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article imagePutin denounces U.S. foreign policy at BRICS Latin America summit

By Robert Myles     Jul 17, 2014 in Politics
Brazilia - Russian President Vladimir Putin strongly criticized American foreign policy when quizzed by journalists at a press conference in the Brazilian capital, Brasilia.
Putin’s remarks came as he continued a tour that’s seen the Russian leader visit Cuba, Nicaragua, Argentina and Brazil. During a busy schedule, Putin also held bilateral meetings with Venezuelan President Nicolas Maduro, his Bolivian counterpart, Evo Morales and President of Uruguay Jose Mujica.
The three Latin American Heads of State, all of whom have previously been critical of US foreign policy to a greater of lesser degree, were attending the sixth joint summit in Brasilia of leaders of BRICS states (Brazil, Russia, India, China, and South Africa) and their South American opposite numbers.
Initially, Putin had expressed surprise after a journalist asked him about “recent news” concerning the United States having "declared new sanctions against Russia."
“Really?” was the Russian president’s response.
But replying to a follow-up question concerning Russia's response options to such further sanctions, given that Putin had earlier said Russia might prepare retaliatory measures, the Russian President said, “We will need to see what those sanctions entail. We will need to look into it calmly, without any commotion.”
But it was the Russian President’s subsequent remarks that revealed a historical distrust of US foreign policy stretching back to the start of Putin’s first stint as President of the Russian Federation in 2000.
“In general, I would like to say that unfortunately, those who plan foreign policy actions in the United States — this is not a recent observation but one pertaining to the last 10 to 15 years — are conducting an aggressive foreign policy and, in my view, a rather unprofessional one, because whatever they do, there are problems everywhere,” opined Putin.
He went on to lay the blame for problems in a number of countries, stretching from North Africa, through the Middle East and into central Asia, squarely at America’s door.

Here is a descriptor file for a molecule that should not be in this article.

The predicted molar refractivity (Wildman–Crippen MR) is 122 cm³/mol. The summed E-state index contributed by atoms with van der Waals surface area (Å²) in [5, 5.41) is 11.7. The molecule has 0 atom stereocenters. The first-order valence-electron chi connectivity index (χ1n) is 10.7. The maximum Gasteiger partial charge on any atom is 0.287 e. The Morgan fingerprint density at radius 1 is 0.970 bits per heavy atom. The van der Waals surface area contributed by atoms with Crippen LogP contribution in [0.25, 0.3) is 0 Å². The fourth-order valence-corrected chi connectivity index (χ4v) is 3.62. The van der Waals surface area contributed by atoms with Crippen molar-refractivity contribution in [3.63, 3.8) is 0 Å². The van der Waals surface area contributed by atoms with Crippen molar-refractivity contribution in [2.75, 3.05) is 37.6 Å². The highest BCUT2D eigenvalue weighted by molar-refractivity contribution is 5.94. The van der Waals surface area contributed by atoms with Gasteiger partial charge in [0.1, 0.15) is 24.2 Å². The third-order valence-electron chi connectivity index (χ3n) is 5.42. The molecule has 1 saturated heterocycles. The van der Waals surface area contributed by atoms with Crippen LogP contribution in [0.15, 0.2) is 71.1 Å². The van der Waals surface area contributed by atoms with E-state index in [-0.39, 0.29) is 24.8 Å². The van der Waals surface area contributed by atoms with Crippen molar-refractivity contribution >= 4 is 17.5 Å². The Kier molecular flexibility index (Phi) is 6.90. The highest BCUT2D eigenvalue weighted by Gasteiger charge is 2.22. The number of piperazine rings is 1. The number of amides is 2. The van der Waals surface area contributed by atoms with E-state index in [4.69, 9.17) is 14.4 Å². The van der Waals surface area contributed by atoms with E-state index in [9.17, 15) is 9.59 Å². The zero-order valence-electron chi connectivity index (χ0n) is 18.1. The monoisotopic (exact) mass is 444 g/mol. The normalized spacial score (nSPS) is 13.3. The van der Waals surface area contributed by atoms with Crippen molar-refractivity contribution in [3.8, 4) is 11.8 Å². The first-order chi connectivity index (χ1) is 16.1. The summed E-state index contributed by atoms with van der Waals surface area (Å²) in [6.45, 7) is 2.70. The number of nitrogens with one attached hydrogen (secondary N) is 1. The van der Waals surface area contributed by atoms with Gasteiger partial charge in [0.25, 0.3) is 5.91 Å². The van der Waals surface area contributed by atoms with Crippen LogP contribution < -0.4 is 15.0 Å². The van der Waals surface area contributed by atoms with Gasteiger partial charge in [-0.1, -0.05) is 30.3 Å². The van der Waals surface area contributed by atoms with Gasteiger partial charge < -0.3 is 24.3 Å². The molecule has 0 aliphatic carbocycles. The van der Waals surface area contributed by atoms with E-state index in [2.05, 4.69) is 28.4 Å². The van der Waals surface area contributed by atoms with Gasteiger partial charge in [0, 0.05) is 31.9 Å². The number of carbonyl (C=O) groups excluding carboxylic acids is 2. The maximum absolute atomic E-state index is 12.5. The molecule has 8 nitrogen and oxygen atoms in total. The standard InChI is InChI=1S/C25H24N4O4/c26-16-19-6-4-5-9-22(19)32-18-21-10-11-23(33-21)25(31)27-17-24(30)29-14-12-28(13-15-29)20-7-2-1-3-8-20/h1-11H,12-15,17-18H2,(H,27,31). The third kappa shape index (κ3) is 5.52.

“Just look: there are problems in Afghanistan; Iraq is falling apart; Libya is falling apart. If General el-Sisi had not taken control in Egypt, Egypt would probably be in turmoil now as well. In Africa, there are problems in many countries,” expanded Putin.
Nor did the US escape criticism for events in Ukraine as he added, “They touched Ukraine, and there are problems there as well.”
Explaining his thinking, Putin said, “It would be good if everyone understood that we must rely on the fundamental principles of international law and domestic law, and treat statehood and constitutionality with great care, particularly in nations that are just getting on their feet, where the political system is still fairly young and immature, and where the economy is still developing.”
It isn’t difficult to imagine a chorus of “Ukraine” echoing around the corridors of the State Department in response.
Putin went on to state, “We need to treat state institutions with great care. There are grave consequences when they are regarded with disdain: disintegration and internal conflicts, as we are currently observing in Ukraine.”
Putin said those pushing other countries towards such developments, “should never forget that the blood of the soldiers in the regular army, the blood of the fighters in the resistance, and the civilians, first and foremost, is on their hands, as are the tears of the mothers, widows and orphans – they are on their conscience, and they do not have any moral right to shrug off this responsibility onto anyone else’s shoulders.”
Specifically on Ukraine, Putin said there ought to be a call to all sides to “immediately cease hostilities and start talks.”
But he lamented the absence of such calls “on the part of our partners, first and foremost our American partners.”
The US, Putin said, was doing quite the opposite, “pushing Ukraine’s current authorities toward continuing a fratricidal war and continuing retributive operations.”
“This policy holds no promise,” added the Russian President.
On sanctions, Putin referred to their “boomerang effect” and said they were driving the Russo-American relations into a stalemate, while at the same time, “seriously damaging them”.
In Putin’s view, such a state of affairs could only be harmful to the US Administration and the American people’s long-term strategic national interests.
The Russian President saw diplomatic negotiation as the only way forward to defrost the freezer into which relationships between Moscow and Washington had fallen. In that regard, Putin said, “the door to the negotiation process ...remains open,” expressing the hope that, “reason and the desire to settle all problems via peaceful, diplomatic means will prevail.”
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